Life as a cyclist in Brussels has improved in the last few years

We continue our five-parts series on Brussels’ ever-burgeoning bike culture, teaming up with Bike for Brussels to shine a light on the Capital-Region’s growing adoption of bicycles as a viable urban mode of transportation.

Photographer Thomas Ost (c).

Simon Laval

In today’s society, cycling has become an act of citizenship. The shorter the distance, the more practical it is to cycle rather than drive or even opt for public transport. And besides occupying a large amount of public space, cars are also one of the main sources of pollution. True, it might prove difficult to be carless if you have a family or often go beyond Brussels, but I know that more and more of the capital’s residents manage to do so. Having said that, cyclists need to stay attentive and respectful of traffic laws, just like everybody else. There’s still much work to be done in that respect: bike-lanes are still quite dangerous, which satirically leads to “wild” cycling. It would be great to see more of an understanding and sensitisation between drivers and cyclists, and more secure and proper bike-friendly spaces being allocated. Brussels could definitely take a few notes from neighbouring cities such as Paris and their pleasant take on bike banks, or Barcelona’s soft approach to mobility. Or even Amsterdam – I know it’s cliché but their urban and geographical plans really allow for a dynamic, cyclist-friendly city. When I first arrived in Brussels over a decade ago, cycling was a purely recreational activity I picked up on the weekends. It allowed me to discover the city, like a tourist in my new home-base. It was only once I started to cycle to my business meetings that I soon came to notice Brussels’ inherently aggressive driving. What’s more, now that I regularly move between clients based outside of the city, my attention’s been directed towards the SNCB / NMBS’ impracticality for cyclists. It’s really quite baffling how and why the state and our national railway service won’t offer better, softer travel multimodality for its users. A train ticket for those bringing two-wheels on deck amounts to 5 euros per trip or 8 euros per day. Of course, I can appreciate that public services have costs to cover yet at the same time, I don’t think that the price conveys a constructive message to the public.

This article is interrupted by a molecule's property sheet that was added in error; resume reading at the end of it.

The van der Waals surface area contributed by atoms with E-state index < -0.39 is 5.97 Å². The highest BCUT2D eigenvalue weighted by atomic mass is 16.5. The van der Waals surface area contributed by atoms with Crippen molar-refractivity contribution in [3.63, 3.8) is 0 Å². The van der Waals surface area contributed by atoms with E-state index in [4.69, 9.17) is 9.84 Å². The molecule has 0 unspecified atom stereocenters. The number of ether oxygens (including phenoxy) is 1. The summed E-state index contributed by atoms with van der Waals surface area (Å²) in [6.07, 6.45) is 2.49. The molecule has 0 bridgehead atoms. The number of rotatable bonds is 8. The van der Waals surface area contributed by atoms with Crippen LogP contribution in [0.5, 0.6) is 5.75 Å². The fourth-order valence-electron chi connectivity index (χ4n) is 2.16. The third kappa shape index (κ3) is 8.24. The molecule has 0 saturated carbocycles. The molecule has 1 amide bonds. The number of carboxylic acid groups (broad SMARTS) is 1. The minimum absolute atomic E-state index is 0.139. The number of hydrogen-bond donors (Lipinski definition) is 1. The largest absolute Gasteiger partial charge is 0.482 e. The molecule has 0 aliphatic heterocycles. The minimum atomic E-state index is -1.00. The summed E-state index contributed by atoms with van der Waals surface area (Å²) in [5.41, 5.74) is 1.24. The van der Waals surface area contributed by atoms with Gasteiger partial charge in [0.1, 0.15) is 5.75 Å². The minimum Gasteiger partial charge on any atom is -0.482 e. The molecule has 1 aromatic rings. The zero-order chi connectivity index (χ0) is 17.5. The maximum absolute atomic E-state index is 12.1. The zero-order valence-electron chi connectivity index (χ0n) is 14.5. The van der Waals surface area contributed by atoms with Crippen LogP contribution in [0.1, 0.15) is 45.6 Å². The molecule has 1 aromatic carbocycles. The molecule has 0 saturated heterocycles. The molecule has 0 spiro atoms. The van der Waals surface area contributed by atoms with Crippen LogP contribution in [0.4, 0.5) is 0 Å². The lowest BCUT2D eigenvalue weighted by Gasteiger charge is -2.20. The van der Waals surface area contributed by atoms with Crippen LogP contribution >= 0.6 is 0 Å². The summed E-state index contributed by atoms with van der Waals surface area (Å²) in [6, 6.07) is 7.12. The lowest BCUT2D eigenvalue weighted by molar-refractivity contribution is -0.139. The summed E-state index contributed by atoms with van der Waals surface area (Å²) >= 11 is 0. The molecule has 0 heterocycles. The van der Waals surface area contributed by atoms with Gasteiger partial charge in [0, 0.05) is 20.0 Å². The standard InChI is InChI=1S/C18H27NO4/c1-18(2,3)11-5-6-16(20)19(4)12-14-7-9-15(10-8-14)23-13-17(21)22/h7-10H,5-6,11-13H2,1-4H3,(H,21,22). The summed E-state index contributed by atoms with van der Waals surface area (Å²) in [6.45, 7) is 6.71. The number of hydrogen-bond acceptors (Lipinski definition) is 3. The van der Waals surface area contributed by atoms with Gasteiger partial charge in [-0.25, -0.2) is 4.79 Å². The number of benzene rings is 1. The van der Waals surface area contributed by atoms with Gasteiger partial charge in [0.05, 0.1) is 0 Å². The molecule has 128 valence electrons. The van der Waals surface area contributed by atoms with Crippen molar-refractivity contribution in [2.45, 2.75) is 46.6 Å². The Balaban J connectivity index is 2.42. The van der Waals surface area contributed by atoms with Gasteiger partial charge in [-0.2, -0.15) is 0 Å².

Simon (1979) is an all-round communications shizzler.

Katia Xenophontos

I grew up in the Flemish countryside not too far from Brussels, and was on a bike from a very young age. But once I resettled in the capital, I became one of the many car-users, using it to go anywhere – even to my local supermarket, located a mere kilometre away. When traffic became especially unbearable three years ago, I decided to leave my car at home and cycle to work instead. Starting with Villo and eventually buying my own bike a few months later, cycling quickly became an addiction. And after two long years of self-reflection, I finally sold my car six months ago. It’s been a huge relief, and I don’t miss it whatsoever. And if I do really need a car, I can always just use one of the many car-sharing services on offer. Life as a cyclist in Brussels has improved in the last few years, mainly because the number of bikers has increased, and continues to do so. We’re now finally being noticed and taken into consideration. And yet, there’s still much to be done in terms of biking infrastructure, like separate bike-lanes on large roads, and improved parking facilities for those without enough space to store it in their homes – as is the case in the Netherlands. Or Copenhagen, who developed the Cycling Embassy of Denmark precisely to help other cities follow their example. Also, more measures should be taken to raise awareness regarding our current mentalities: we need to end the persistent war between drivers and cyclists, and understand that we’re all just trying to get from point A to B. Courtesy is required from all. End of the day, every bike equals one less car on the road, and thus less traffic for the driver. Another sentiment I hear often is that there are car-owners who would cycle – or let their children do so – if only their safety were better guaranteed. I’m confident we will get there one day though, especially considering that improving the infrastructure will require investments that are actually quite feasible, in comparison to other areas. In other words, the benefits would hugely outweigh the costs, with reductions in traffic congestions, noise and air pollution and accidents. And let’s not forget, cycling truly is the best way of travelling short distances: it’s fast, sustainable, cheap, silent, and healthy. I’m even convinced that more cycling would mean an important re-dynamisation of local economies in the long run. My advice for any first-time cyclist in Brussels would be to prepare their itinerary with Bruxelles Mobilité’s cyclist-friendly carte vélo to avoid large roads without protected bicycle roads, and to take classes like those organised by non-profits such as Gracq or Pro Vélo. But most of all, to learn to anticipate anything and everything.

Katia (1972) is a freelance translator and copywriter who cycles to work every day.